“Audiobooks Read By You: Just like reading a book without actually reading a book, by reading a book and recording it in a studio.”
Meg Wolitzer’s The Interestings has been a Millions favorite, so we’re excited to hear about her next book, Belzhar, a young adult novel inspired by Sylvia Plath. The book comes out on September 30 and follows a 16-year-old grieving at a boarding school for fragile teenagers, where she and her classmates discover an alternate world. Wolitzer spoke to NPR about why she was drawn to YA. “Much of what adolescents feel seems set in relief, and much of what they experience is happening to them for the first time.”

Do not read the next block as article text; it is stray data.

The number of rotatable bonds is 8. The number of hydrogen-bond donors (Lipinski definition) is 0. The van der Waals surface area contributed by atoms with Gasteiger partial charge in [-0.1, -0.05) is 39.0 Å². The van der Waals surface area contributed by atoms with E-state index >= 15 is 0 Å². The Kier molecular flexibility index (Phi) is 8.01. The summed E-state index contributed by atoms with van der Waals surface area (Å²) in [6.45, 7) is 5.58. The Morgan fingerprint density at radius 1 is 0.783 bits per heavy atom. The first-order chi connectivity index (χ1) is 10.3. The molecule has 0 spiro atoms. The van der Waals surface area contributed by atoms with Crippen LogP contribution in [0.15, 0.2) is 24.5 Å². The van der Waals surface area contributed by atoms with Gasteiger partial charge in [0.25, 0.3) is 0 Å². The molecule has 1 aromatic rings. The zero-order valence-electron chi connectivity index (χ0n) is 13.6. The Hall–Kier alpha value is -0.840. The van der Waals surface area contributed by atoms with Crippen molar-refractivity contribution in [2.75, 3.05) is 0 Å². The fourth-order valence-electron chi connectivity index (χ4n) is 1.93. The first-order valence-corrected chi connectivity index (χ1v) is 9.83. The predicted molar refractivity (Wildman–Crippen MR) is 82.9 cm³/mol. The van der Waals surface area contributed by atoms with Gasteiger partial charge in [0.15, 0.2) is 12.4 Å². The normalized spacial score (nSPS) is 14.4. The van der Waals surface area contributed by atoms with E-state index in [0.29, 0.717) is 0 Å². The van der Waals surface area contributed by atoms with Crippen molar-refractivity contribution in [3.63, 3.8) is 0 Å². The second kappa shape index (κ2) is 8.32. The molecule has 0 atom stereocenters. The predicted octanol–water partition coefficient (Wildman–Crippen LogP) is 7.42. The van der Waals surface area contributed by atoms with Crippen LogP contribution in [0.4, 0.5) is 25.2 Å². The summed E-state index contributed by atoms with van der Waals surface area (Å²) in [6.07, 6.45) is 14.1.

I hope you had your Wheaties this morning, because this one is a doozy. Scientists at Poland’s Institute of Nuclear Physics have discovered complex “fractal” sentence patterning in classic works of literature that is nearly identical to “ideal” mathematics. Maybe Finnegans Wake does make sense, after all.
“What I want to argue is that we in contemporary English and literature departments need to think instead about how to keep doing abstraction, but better—how can we ‘own’ it, as my students might say, rather than wish it away.” Jeanne-Marie Jackson writes at 3:AM Magazine about comparative literature, the public, and politics.
At The New Yorker, Sarah Miller humorously learns why only positive book reviews might be a bad thing. “If St. Petersburg is the Little Engine That Could of city names, then the main character, Raskolnikov, is the Little Engine That Could of elderly pawnbroker murderers,” she writes in her review of Fyodor Dostoyevsky’s Crime and Punishment.